stories indicate that at the time of Jesus’ birth, Joseph was 90 years old and
    lived until he was 111.  Sort of hard to
    believe since, the life expectancy of men at that time was only 35 years.

    8.     On the other
    hand, Joseph could have been a young man with or without previous children.  We just don’t know. 

    9.     Many
    Catholics and other Christian groups believe in the perpetual virginity of
    Mary which asserts that Mary was “always a virgin, before, during, and
    after the birth of Jesus Christ.” 

    10.Catholics believe
    that Mary had no marital relations after Jesus’ birth nor gave birth to any
    children other than Jesus. Joseph being old lends credence to this belief.  

    11.John Wesley also
    held this belief.

    After the Wedding

    1.     In the first
    century, newlyweds generally moved in with the husband’s parents until they
    could get a place of their own.

    2.     If Joseph’s
    parents were in Bethlehem, then they traditionally should have gone to live
    with them in Bethlehem. 

    3.     However, if
    Joseph was an old man, his parents would have been long dead.

    4.     Mary and
    Joseph, we know from Luke, stayed in Nazareth after they were married.  Perhaps this was because she was five months
    pregnant and the trip would have placed a great strain on her to travel for 10
    days to Bethlehem.  Which as we know she
    had to do anyway.

    5.     Living in
    Nazareth, Mary would also be close to her Mother and a midwife she knew.

    6.     If Joseph’s
    parents lived in Nazareth, then they would have stayed with them, and Joseph
    would have started building them a home.

    7.     Most likely,
    Joseph would have expanded an existing cave for their new home.

    8.     Since Mary
    and Joseph stayed in Nazareth until time for the baby to come, it would
    indicate that Mary was not acquainted with the prophecy that the Messiah would
    be born in Bethlehem.

    Journey
    from Nazareth to Bethlehem

    1.     Let’s now
    turn to the Journey of Mary and Joseph from Nazareth to Bethlehem. 

    2.     A
    description of this journey is found in Luke 2:1-7:

    1.  Now in those days a decree went out from
    Caesar Augustus, that a census be taken of all the inhabited earth.

     2.  This
    was the first census taken while Quirinius was governor of Syria.

     3.  And
    everyone was on his way to register for the census, each to his own city.

     4.
    Joseph also went up from Galilee, from the city of Nazareth, to Judea,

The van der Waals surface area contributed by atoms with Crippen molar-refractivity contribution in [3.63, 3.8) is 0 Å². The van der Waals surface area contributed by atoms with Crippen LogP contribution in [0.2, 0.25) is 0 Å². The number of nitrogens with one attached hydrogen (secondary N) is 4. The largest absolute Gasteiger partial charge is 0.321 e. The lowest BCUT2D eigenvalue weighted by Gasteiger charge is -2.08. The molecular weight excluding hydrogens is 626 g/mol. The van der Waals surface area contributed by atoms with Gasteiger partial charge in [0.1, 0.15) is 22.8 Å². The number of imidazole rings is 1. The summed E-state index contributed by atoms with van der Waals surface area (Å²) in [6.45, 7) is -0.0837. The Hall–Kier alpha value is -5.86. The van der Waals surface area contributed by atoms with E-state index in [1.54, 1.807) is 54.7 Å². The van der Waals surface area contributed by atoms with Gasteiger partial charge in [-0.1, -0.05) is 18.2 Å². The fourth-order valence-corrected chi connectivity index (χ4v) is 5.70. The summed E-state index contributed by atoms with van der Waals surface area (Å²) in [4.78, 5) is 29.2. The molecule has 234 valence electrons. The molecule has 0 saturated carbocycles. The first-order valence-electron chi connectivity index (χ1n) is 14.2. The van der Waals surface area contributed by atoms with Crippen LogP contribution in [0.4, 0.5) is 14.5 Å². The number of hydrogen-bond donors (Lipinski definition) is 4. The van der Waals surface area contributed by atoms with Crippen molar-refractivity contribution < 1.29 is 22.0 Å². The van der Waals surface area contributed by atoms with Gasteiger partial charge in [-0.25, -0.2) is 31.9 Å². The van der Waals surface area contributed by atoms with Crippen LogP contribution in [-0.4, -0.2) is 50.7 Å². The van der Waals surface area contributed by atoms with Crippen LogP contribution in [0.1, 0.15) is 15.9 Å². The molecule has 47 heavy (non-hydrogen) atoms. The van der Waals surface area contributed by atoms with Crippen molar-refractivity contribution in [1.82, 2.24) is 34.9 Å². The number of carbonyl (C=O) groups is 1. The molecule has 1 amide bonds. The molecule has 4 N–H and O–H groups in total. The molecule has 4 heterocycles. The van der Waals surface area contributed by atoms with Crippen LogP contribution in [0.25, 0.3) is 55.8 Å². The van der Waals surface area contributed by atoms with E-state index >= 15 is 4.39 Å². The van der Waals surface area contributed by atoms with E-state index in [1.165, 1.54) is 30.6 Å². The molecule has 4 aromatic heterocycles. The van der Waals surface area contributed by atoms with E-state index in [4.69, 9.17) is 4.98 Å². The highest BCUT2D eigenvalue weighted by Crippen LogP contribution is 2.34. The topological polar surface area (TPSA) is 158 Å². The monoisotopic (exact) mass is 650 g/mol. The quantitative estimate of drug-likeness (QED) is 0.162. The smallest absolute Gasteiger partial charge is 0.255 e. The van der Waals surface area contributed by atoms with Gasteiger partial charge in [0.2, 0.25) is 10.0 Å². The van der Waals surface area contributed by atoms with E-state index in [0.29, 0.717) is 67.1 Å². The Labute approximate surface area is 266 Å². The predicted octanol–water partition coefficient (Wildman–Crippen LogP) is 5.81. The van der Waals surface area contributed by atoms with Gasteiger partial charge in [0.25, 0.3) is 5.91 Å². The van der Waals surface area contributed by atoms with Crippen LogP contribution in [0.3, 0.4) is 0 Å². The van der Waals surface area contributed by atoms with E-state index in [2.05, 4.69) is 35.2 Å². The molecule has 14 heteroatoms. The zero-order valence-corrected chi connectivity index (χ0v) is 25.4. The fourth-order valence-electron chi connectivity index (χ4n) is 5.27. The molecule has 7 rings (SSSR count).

to the city of David which is called Bethlehem, because he was of the
    house and family of David,

     5.  In
    order to register along with Mary, who was engaged to him, and was with child.

     6.
    While they were there, the days were completed for her to give birth.

     7.  And she gave birth to her firstborn son; and
    she wrapped Him in cloths, and laid Him in a manger, because there was no room
    for them in the inn.

    The Census

    1.     In the ninth
    month of Mary’s pregnancy, Roman soldiers arrived in Nazareth announcing a
    census for tax purposes. 

    2.     They wanted
    everyone to return to the husband’s hometown to be counted. 

    3.     The Roman
    census was conducted every 14 years.
    This census was most likely done in 7 B.C.

    4.     Joseph for
    certain had to go to Bethlehem for the census.

    5.     There are
    several opinions on whether or not Mary had to go with Joseph to Bethlehem:

    a.     Opinion 1–Adam
    Hamilton says that Mary, as Joseph’s wife, was required to go with Joseph to
    Bethlehem. She had no choice, but to go with him.

    b.     Opinion 2—Mary
    wanted to go because she was certain the baby would be born while he was
    gone.  She wanted to be with the only
    person she could count on, Joseph.

    c.      Opinion
    3—Mary told Joseph she was going, period.
    She felt the need to have the baby in Bethlehem. She may not have known
    about the prophecy that the Messiah would be born in Bethlehem, but no doubt
    the Holy Spirit was leading her to go to Bethlehem. 

    6.     In any event,
    this was not how she had dreamed about having her first baby. Her baby was to
    be born far away from her families help!

    7.     She knew it
    would be a difficult journey to Bethlehem.
    Remember she was 9 months pregnant!

    8.     Today, Mary